A FORECLOSURE AND A RE-SALE

At that time Kansas laws regarding Chattel Mortgage Sales,
required Sale Notices posted in at least five public places and at
least. 10 days before the date of the sale. I posted the notices
and went to attend to other business.

Between the date of posting the notices and the sale, no
commitments relative to selling or buying the machinery were
supposed to be made, neither was the machinery to be moved.

When I returned for the sale, to my amazement, during the 10
days, the dealer steamed the engine and moved a church building. It
was a heavy load. The dealer was conscientious. I doubt, he thought
he did a wrong.

After the sale, I drove to Hays-26 miles. An operator’s
engine was too small. He traded for the engine at Plainville
although he had but a day’s threshing. The Company was to
deliver the engine.

It was necessary ho ford the Saline river which flows 10 miles
south of Plainville, but the ford at that point could not be used
to cross with an engine because of quicksand. I was directed to a
ford several miles west. The road from Plainville to that ford was
fairly good. I forded the river with the engine but when south of
the river there was no returning to the Hays road. South of the
river were hills, rocks and canyons for 8 miles. The road was not
much more than a cowpath. Houses were few and water scarce. It
seemed the most lonely and desolate region upon which the sun ever
shone. I was happy when I emerged from those hills and gorges with
a noisy engine, upon the flats northwest of Hays. Many pumps pump
oil from beneath those hills and gorges through which I drove that
engine that day.

When about half way to Hays, in those hills, the engine
developed a peculiar noise. I stopped ;it and examined the
bearings. They were properly adjusted. When started again, the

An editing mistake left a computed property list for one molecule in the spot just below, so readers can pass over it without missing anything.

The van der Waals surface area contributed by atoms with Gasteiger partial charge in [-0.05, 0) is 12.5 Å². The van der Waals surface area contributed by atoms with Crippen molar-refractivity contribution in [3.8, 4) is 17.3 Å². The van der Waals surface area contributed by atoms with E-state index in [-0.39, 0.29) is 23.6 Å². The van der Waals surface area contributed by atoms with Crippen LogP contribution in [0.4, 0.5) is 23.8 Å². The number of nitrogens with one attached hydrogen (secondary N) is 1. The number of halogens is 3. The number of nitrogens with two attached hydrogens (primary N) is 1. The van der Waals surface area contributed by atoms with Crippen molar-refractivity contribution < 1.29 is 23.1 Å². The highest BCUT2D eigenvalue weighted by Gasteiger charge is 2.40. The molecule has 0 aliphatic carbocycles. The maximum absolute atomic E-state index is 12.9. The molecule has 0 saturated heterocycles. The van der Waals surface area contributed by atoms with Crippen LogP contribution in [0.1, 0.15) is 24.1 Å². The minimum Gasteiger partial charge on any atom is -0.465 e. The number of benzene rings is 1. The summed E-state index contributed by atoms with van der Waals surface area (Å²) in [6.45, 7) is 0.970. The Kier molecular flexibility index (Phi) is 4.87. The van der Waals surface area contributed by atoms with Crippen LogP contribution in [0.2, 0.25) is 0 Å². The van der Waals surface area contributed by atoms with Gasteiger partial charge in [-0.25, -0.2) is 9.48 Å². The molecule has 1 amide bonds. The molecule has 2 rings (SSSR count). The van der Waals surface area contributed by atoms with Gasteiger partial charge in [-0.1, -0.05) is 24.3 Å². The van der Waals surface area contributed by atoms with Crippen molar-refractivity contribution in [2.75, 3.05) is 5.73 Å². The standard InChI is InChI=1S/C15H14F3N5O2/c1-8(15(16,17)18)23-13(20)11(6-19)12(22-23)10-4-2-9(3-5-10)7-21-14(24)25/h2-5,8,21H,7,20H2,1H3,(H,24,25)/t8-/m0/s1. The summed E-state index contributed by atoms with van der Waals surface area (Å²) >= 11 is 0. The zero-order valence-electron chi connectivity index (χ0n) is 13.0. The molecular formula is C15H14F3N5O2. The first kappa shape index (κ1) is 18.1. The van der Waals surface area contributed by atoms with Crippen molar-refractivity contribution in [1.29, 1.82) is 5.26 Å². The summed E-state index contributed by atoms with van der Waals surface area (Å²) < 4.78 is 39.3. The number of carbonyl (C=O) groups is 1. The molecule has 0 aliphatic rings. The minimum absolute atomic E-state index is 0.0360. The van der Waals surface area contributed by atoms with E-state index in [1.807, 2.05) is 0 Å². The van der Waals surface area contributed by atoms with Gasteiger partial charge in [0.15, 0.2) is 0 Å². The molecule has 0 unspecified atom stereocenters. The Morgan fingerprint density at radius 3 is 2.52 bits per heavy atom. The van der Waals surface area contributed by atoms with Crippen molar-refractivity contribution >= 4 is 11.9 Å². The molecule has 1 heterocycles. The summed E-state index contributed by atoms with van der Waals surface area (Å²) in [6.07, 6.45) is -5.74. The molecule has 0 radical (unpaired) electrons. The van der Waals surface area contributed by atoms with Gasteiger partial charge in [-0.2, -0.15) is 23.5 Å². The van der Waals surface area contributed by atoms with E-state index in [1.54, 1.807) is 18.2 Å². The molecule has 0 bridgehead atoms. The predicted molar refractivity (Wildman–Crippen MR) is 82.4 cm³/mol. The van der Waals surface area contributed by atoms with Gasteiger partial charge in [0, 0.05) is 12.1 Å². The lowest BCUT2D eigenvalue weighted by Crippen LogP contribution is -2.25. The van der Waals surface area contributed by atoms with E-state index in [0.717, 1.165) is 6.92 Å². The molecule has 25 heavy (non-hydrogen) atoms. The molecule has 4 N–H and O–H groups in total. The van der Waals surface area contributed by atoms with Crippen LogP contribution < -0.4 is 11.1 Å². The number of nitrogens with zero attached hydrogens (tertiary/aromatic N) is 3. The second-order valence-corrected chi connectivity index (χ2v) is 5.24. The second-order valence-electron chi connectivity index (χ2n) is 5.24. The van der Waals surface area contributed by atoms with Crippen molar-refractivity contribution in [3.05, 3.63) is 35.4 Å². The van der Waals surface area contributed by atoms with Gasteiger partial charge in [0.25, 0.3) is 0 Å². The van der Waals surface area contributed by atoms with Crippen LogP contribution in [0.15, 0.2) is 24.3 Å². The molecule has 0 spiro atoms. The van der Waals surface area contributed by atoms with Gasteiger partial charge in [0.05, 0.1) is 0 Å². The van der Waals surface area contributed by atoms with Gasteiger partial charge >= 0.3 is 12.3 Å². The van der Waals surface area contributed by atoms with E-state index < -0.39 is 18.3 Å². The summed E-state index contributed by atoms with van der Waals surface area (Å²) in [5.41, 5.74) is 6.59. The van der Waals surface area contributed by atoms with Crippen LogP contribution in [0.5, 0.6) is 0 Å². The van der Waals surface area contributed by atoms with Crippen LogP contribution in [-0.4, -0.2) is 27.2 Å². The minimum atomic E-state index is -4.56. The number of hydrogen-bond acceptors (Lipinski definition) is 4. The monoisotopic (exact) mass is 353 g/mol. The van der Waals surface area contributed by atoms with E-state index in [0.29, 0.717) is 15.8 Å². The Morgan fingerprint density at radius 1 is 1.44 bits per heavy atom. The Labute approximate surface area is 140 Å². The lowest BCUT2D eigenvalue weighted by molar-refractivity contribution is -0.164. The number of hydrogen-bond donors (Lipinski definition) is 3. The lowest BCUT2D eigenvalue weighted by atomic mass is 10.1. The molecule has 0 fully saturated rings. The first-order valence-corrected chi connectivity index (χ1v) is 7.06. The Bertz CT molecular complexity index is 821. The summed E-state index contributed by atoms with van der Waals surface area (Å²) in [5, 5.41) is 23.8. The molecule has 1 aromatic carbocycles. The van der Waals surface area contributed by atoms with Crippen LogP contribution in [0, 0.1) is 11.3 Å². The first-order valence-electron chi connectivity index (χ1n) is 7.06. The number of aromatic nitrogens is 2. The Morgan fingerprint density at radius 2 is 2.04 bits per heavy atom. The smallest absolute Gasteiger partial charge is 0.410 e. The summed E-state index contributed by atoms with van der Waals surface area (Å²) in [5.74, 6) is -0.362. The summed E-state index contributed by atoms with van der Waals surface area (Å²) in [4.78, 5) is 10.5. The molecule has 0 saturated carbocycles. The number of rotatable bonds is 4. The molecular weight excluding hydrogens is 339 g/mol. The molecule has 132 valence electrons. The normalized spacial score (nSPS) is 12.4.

noise continued, t stopped the engine again and removed the
connecting rod, examined all the bearing and assembled them.
Readjusting did no good. It continued noisy until delivered. The
buyer threshed his work that remained with the engine but it
continued noisy. He said, ‘he could not locate the noise’,
I told him I would return, re-lire and re-babbitt the
crankshaft.

When the piston was removed, I discovered the piston was loose
on the rod. That had caused the noise. The Company shipped him a
new piston and rings. I re-lined and re-babbitted the crankshaft.
The engine was ready for the piston and rings.

He had had much experience with engines. I trusted him to
install the rings and piston. He did. threshed half a day with the
engine and said, ‘it pounded worse than ever.’ Advance
Thresher Co. shipped him a new engine. I wished no dissatisfied
customers.

I have wondered 46 years, what part, if any, moving that heavy
building played in loosening that piston. When I pulled the engine
into Plainville, it made no similar noise. While driving it to
Hays, I was careful with it, running the engine at normal speed, I
never removed governor belts.

Farm Collector Magazine
Farm Collector Magazine
Dedicated to the Preservation of Vintage Farm Equipment